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Author Topic: Round 3 Pairings - Round 2 Decisions  (Read 2727 times)
glarson
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« on: October 05, 2013, 11:59:42 AM »

attached

* Kentucky Round 3.pdf (11.56 KB - downloaded 511 times.)
* Kentucky Round 2.pdf (13.95 KB - downloaded 474 times.)
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CouldaBeenaContenda
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« Reply #1 on: October 05, 2013, 01:42:34 PM »

I'll bite.  Why did two teams get byes in the first and second rounds?
« Last Edit: October 05, 2013, 07:12:11 PM by CouldaBeenaContenda » Logged

Dover (New Hampshire) High School debate team, 1967-1970
Dover High School Debate Coach, 1970-1971
University of New Hampshire debate team, 1970 (when we still spoke like human beings)
University of New Hampshire debate team, 1980-1981 (and when we didn't)
UNH assistant debate coach, 1980-1981
kelly young
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« Reply #2 on: October 05, 2013, 02:00:03 PM »

I'm not there but I do recall seeing a message that the one team is taking the LSAT in the morning. The other might be the same or simply the left over team.

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glarson
Sr. Member
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Posts: 477


« Reply #3 on: October 05, 2013, 02:15:29 PM »

Kelly's right.

One team took the LSAT getting a 1-1 record for those two rounds (even though both show up as byes).  That left an odd number of teams actually debating.  So the pairing looks like it has two byes.
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CouldaBeenaContenda
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Posts: 73


« Reply #4 on: October 05, 2013, 03:29:26 PM »

When I debated eons ago, the host school ordinarily furnished a swingteam to guarantee a full slate of rounds for every entrant.  

In fact, in 1970, my school was in an NDT topic tournament at Brown University in which one opponent refused to debate my school's other, two-man pair because it was running an unconventional case back in the era when that was considered unethical by some, and not only did the negative refuse to debate it, the judge said, "I don't blame you" and gave my school's team the loss.  The topic that year was that the federal government should enact a program of compulsory wage and price controls, and since the negatives were hammering the conventional, broad cases, a lot of teams in desperation were advocating controlling just a few prices and wages, and our second team's case was worse than most.  Since the current high school topic was for further pollution control, there was enough evidence readily available from high school topic debate handbooks to support an "effluent fee" case, which put a unit price on pollution that a company might want to discharge.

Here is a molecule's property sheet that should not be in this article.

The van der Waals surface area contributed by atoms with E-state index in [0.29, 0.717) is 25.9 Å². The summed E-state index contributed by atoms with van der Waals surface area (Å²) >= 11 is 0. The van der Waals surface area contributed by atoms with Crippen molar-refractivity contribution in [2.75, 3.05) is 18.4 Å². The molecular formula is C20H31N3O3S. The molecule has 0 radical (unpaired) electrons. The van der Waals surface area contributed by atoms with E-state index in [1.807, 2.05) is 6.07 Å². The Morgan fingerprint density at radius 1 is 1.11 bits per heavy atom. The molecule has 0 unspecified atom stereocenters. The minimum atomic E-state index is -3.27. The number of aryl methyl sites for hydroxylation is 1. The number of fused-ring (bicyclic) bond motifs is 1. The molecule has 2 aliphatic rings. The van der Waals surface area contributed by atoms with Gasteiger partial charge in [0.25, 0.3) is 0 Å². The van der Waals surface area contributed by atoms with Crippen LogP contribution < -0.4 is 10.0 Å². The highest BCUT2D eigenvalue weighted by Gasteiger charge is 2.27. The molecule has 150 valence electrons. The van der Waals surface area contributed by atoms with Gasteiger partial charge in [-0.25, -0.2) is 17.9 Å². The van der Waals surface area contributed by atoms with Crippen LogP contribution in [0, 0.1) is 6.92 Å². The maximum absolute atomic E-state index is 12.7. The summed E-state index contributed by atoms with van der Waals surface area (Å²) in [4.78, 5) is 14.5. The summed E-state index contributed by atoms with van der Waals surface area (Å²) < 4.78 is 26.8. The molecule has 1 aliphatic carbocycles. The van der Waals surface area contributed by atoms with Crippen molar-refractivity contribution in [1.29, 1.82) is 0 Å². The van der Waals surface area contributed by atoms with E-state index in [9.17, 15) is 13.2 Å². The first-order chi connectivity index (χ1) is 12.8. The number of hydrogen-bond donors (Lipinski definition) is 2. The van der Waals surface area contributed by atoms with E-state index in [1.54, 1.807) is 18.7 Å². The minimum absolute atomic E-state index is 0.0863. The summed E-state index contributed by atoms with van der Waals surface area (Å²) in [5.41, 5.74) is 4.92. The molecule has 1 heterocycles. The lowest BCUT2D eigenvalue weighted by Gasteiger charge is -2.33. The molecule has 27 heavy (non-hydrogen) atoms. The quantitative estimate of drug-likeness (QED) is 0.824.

Our coach let the tournament administration know that he was very displeased with that judge's ruling, and so Brown hastily assembled a makeshift team to participate in a "make-up" round with our spurned team that concluded at about midnight, as there had already been five scheduled preliminary rounds that day.  I see that one of the members of that make-shift swing team is a College Policy Debate Forums member and occasional poster here.

BTW, as I recall, the affirmative case that won the NDT that year had a plan to control the prices that were charged in company stores on large farms for products sold to their migrant farm workers, and maybe some other provision getting those workers a more reliable minimum wage.  Controlling inflation following the Guns and Butter economic policies of the late 1960s was such a timely and vexing problem that the Nixon Administration was seriously considering wage and price controls, and someone in the Treasury Department actually obtained a transcript of that final round to see what they might learn from it, but all they could have learned was that by 1971, intercollegiate policy debate had truly lost its way.
« Last Edit: May 20, 2015, 08:04:58 AM by CouldaBeenaContenda » Logged

Dover (New Hampshire) High School debate team, 1967-1970
Dover High School Debate Coach, 1970-1971
University of New Hampshire debate team, 1970 (when we still spoke like human beings)
University of New Hampshire debate team, 1980-1981 (and when we didn't)
UNH assistant debate coach, 1980-1981
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